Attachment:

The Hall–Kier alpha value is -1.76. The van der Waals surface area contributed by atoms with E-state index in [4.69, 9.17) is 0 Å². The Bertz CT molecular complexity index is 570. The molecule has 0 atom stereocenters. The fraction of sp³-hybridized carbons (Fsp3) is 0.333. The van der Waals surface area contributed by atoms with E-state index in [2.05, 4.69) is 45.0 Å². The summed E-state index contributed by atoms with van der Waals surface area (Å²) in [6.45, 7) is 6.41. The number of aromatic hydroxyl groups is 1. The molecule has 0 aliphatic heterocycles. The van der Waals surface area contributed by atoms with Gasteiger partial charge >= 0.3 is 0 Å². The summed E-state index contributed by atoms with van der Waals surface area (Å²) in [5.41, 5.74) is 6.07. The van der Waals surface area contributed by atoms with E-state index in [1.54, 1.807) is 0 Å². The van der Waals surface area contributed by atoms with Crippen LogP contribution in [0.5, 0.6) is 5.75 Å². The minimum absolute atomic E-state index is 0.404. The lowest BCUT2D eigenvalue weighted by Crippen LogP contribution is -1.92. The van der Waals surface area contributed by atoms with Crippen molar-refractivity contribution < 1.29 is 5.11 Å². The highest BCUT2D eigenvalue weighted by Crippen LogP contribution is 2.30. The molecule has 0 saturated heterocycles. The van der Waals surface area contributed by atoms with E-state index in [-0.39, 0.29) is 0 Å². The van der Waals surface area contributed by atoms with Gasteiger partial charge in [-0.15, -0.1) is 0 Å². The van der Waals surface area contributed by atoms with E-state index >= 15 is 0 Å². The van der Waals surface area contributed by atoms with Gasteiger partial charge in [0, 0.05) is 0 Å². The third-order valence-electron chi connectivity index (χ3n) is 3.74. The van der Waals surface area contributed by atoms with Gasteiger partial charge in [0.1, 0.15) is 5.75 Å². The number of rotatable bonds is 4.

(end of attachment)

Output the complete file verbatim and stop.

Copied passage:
The Hall–Kier alpha value is -1.76. The van der Waals surface area contributed by atoms with E-state index in [4.69, 9.17) is 0 Å². The Bertz CT molecular complexity index is 570. The molecule has 0 atom stereocenters. The fraction of sp³-hybridized carbons (Fsp3) is 0.333. The van der Waals surface area contributed by atoms with E-state index in [2.05, 4.69) is 45.0 Å². The summed E-state index contributed by atoms with van der Waals surface area (Å²) in [6.45, 7) is 6.41. The number of aromatic hydroxyl groups is 1. The molecule has 0 aliphatic heterocycles. The van der Waals surface area contributed by atoms with Gasteiger partial charge >= 0.3 is 0 Å². The summed E-state index contributed by atoms with van der Waals surface area (Å²) in [5.41, 5.74) is 6.07. The van der Waals surface area contributed by atoms with E-state index in [1.54, 1.807) is 0 Å². The van der Waals surface area contributed by atoms with Crippen LogP contribution in [0.5, 0.6) is 5.75 Å². The minimum absolute atomic E-state index is 0.404. The lowest BCUT2D eigenvalue weighted by Crippen LogP contribution is -1.92. The van der Waals surface area contributed by atoms with Crippen molar-refractivity contribution < 1.29 is 5.11 Å². The highest BCUT2D eigenvalue weighted by Crippen LogP contribution is 2.30. The molecule has 0 saturated heterocycles. The van der Waals surface area contributed by atoms with E-state index in [-0.39, 0.29) is 0 Å². The van der Waals surface area contributed by atoms with Gasteiger partial charge in [-0.15, -0.1) is 0 Å². The van der Waals surface area contributed by atoms with E-state index >= 15 is 0 Å². The van der Waals surface area contributed by atoms with Gasteiger partial charge in [0, 0.05) is 0 Å². The third-order valence-electron chi connectivity index (χ3n) is 3.74. The van der Waals surface area contributed by atoms with Gasteiger partial charge in [0.1, 0.15) is 5.75 Å². The number of rotatable bonds is 4.